Kalle Rovanperä stamped his mark on the Croatia Rally by winning six of the eight stages that made up leg one, to build a commanding lead on a day when rain, fog and slippery roads challenged the crews to extremes.
FIA World Rally Championship points leader Rovanperä used his first-on-the-road advantage to its maximum to bank a close-to-perfect performance in his Toyota Gazoo Racing GR Yaris Rally1. The Finn and his co-driver Jonne Halttunen hold an overnight lead of 1m04.0s over nearest rivals Thierry Neuville and Martijn Wydaeghe.
The Belgian duo were only 12.5s off the lead at the end of the morning’s first loop in their Hyundai i20 N Rally1 – before disaster struck on the road section back to the Zagreb Fair service park. An alternator problem led to a failure as they approached service, forcing them to get out and push. They made it back exhausted – but late by four minutes, incurring a 40s second penalty and dropping them to fourth for the afternoon loop of four stages.
“It was probably one of my top days in a rally car,” said Rovanperä. “The roads this afternoon were a lot more dirty, as we expected. All the cuts were muddy for us too, so it was not such a big difference to be first on the road. It’s always nice to have a lead, but it’s also difficult to have a big lead like this. Tomorrow is still a long day, anything can happen and you need to drive fast to keep your concentration. We just need to keep our pace.”
NEUVILLE BOUNCES BACK
Neuville wasted little time on SS5 grabbing back second place from team-mate Ott Tänak and the M-Sport Ford Puma Rally1 of Craig Breen, who had also moved ahead of him thanks to the penalty. But a foggy windscreen on SS6 cost Neuville time, dropping him back behind Tänak, who then suffered a puncture on the penultimate stage. Neuville ended the day on a positive note, beating Rovanperä to the SS8 stage win by 2.8s and holds an advantage over 2019 FIA World Rally Champion Tänak of 19.3s.
“It was exhausting,” said Neuville of the need to push the car into service. “We changed the alternator on the road and tried to get back on time. We would have made it work, but unfortunately we had the same issue a couple of metres from here. We give it all, we never give up, but unfortunately it was a 40s time penalty. It’s important to get strong points from this weekend and keep our main rivals behind. Obviously Kalle was going faster than us today and we couldn’t have matched his speed without taking big risks, which was not the target today."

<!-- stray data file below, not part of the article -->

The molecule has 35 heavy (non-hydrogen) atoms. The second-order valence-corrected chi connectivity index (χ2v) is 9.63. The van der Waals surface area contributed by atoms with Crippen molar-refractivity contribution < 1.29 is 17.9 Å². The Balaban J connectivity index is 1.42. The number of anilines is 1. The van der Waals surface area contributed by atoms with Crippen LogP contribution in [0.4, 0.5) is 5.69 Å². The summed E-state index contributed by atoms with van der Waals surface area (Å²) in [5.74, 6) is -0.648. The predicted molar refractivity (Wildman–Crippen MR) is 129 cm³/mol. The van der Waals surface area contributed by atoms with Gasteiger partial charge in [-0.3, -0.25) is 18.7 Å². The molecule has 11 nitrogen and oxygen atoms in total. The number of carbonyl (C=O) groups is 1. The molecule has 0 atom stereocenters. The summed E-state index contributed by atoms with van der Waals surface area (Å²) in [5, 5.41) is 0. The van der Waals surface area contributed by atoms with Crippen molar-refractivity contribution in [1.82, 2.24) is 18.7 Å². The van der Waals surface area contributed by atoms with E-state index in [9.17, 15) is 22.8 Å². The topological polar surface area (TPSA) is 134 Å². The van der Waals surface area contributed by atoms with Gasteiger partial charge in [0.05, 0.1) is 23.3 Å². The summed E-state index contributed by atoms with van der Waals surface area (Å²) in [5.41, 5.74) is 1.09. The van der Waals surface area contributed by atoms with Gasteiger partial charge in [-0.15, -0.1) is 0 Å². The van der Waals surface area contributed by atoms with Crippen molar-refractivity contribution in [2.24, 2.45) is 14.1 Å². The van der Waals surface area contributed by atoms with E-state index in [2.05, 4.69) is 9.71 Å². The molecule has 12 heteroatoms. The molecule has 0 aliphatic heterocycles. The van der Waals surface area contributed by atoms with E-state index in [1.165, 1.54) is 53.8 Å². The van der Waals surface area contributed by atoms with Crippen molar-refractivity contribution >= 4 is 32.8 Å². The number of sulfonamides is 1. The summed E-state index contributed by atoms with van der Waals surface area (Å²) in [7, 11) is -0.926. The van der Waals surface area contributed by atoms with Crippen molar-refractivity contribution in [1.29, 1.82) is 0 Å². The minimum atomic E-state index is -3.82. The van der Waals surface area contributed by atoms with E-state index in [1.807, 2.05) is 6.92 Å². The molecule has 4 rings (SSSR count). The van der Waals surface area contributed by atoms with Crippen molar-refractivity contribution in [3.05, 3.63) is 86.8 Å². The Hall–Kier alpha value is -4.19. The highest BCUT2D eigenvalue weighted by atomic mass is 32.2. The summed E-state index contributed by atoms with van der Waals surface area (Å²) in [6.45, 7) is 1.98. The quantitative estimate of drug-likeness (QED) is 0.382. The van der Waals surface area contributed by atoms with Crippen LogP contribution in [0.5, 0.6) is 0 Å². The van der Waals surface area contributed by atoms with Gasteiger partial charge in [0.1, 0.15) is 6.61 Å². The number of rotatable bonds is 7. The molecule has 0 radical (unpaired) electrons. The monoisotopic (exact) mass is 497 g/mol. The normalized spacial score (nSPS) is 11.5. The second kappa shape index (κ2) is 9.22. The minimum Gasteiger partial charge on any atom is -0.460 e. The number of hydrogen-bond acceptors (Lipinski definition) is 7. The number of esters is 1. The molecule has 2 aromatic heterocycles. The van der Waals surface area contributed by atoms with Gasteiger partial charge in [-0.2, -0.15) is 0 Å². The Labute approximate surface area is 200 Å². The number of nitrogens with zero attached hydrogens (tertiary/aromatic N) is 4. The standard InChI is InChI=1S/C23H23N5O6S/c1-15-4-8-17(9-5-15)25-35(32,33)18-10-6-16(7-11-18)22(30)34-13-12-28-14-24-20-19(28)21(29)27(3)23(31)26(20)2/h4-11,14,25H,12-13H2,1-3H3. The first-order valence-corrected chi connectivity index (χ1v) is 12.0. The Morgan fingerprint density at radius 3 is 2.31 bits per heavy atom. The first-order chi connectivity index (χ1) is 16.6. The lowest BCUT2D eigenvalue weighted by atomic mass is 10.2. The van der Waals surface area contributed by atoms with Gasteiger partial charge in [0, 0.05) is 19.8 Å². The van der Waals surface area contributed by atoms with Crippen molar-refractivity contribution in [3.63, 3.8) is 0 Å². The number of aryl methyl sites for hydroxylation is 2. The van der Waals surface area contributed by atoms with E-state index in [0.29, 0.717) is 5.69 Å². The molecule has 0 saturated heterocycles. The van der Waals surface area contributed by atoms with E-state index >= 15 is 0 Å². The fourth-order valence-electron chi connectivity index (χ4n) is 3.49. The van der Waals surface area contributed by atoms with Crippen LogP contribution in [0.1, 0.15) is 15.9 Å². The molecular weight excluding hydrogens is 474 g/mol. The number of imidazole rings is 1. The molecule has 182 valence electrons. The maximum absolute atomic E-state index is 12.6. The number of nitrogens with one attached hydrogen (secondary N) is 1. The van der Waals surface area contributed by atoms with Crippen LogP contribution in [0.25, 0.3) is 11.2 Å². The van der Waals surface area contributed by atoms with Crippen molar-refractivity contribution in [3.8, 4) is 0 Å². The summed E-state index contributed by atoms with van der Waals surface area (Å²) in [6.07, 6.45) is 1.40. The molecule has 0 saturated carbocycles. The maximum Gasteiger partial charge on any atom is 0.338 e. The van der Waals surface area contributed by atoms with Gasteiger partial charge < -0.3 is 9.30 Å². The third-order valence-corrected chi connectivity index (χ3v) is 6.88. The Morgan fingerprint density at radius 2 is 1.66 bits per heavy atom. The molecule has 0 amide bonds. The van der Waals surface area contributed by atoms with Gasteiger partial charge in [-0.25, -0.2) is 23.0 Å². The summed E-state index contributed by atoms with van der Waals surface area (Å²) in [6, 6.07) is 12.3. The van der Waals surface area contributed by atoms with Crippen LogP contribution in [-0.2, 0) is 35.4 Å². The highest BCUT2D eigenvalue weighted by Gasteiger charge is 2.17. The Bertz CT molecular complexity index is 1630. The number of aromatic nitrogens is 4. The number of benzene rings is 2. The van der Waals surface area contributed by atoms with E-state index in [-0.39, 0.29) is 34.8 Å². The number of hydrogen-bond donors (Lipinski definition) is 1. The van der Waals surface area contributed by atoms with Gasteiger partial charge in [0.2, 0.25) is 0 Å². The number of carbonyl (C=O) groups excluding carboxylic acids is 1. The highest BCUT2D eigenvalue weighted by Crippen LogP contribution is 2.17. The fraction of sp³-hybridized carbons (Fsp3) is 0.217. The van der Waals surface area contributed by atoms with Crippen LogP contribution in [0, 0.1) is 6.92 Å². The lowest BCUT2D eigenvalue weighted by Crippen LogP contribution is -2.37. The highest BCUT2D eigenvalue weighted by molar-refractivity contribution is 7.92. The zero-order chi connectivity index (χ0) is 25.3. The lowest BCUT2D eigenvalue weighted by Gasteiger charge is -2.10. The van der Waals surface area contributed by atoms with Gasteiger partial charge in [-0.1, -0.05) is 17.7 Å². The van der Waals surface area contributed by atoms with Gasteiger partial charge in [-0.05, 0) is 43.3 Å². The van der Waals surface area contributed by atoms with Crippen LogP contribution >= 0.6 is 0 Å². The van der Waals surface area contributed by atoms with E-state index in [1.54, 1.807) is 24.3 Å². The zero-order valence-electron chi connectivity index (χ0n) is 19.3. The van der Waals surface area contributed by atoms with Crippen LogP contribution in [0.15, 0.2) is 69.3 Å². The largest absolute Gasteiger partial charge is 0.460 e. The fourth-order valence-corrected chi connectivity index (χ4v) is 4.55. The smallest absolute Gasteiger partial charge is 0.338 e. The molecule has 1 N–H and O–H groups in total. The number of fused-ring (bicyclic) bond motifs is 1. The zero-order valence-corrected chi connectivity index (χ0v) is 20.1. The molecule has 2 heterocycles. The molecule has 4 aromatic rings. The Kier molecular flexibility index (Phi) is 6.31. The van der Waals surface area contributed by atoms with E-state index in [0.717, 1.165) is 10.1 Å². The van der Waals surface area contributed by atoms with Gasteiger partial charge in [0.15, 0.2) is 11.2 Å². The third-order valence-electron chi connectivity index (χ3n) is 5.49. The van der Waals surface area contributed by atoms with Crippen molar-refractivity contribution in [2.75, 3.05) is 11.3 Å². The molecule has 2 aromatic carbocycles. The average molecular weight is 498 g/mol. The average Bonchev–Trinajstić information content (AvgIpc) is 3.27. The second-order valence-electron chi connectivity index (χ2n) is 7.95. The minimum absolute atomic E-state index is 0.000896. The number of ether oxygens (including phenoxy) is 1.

Tänak said: “I had a puncture [in the previous stage] and I had a hybrid issue on SS8. But otherwise I think it’s not so bad. We have had an OK day. It’s unfortunate for the puncture, but this was the maximum we could do.”
BREEN SHINES AS M-SPORT BATTLES
Breen’s overnight fourth place is a ray of light for M-Sport Ford on what was a tough day for the Puma Rally 1 quartet. Both Adrien Fourmaux and Pierre-Louis Loubet were forced to retire from the leg during the morning stages. A third puncture in just two stages left Loubet with no choice but to retire his Puma at the end of SS2. Then on the next stage Fourmaux lost control of his Puma just 200m after the start, crashing through a hedge and into the garden of a house, without injury either to himself or co-driver Alexandre Coria.
Gus Greensmith and co-driver Jonas Andersson survived a ride up a grassy bank on SS1 to establish themselves in fifth, only to pick up a right-front puncture and damage to their Puma’s front-left rim on the first test of the afternoon, losing them more than a minute. “It was going fine until then, but I didn't hit anything,” said Greensmith. “In the braking, it just collapsed.” Another puncture, a soft left-rear and what Greensmith thought was a driveshaft issue in SS8 ended the day on a low note. The Puma lies in eighth position.
LAPPI RETIRES, EVANS STRUGGLES
While Rovanperä looked serene up front, the same certainly could not be said for his team-mates Esapekka Lappi, Elfyn Evans and Takamoto Katsuta. In an echo of Rovanperä’s fate on the Croatian Rally last year, Lappi lasted only 9.9km into SS1 before clipping a large rock and incurring damage to his right-front suspension that forced him to retire from the leg.
As for Evans, he was frustrated to pick up two front-left punctures, the first on SS1 and the second on SS4 that left him down in eighth, more than two minutes off the lead. The Welshman took a stage win on SS3, proving 2.6s faster than Rovanperä, but ended the day unhappy in sixth position behind Oliver Solberg’s Hyundai, which incurred front bodywork damage on SS6. “It’s not been ideal at all,” said Evans. “I haven’t felt fully at one with everything. The car has been working well, but I struggled for that last bit of confidence. We’ve still been able to do some good times, but obviously the punctures this morning were very damaging.”
Katsuta struggled for confidence in the worst of the conditions in the morning, but picked up pace in the afternoon to finish the day in seventh place.
ROSSEL LEADS THE WAY IN WRC2
Frenchman Yohan Rossel and co-driver Valentin Sarreaud head WRC2 in their PH Sport Citroën C3, with a lead of 36.3s over the Toksport Skoda Fabia Evo of Nikolay Gryazin and Konstantin Aleksandrov.
“It’s just confidence,” said a satisfied Rossel. “Honestly the car is just perfect. It was a little bit dry at the end of SS7 and the [wet] tyre moved a lot. It’s so long tomorrow and two more stages today. It’s incredible. I am happy, it’s perfect. But it’s so difficult.”
Robert Virves leads the Junior World Rally Championship in his Fiesta Rally3, but only by a scant 0.7s from Sami Pajari in what looks set to be a hard-fought battle over the weekend.
WHAT HAPPENS NEXT?
Leg two of the Croatia Rally begins on Saturday morning at 07:43 local time with SS9 – the 23.76-kilometre Kostanjevac - Petruš Vrh stage, the first of seven tests before the final leg brings the event to a climax on Sunday.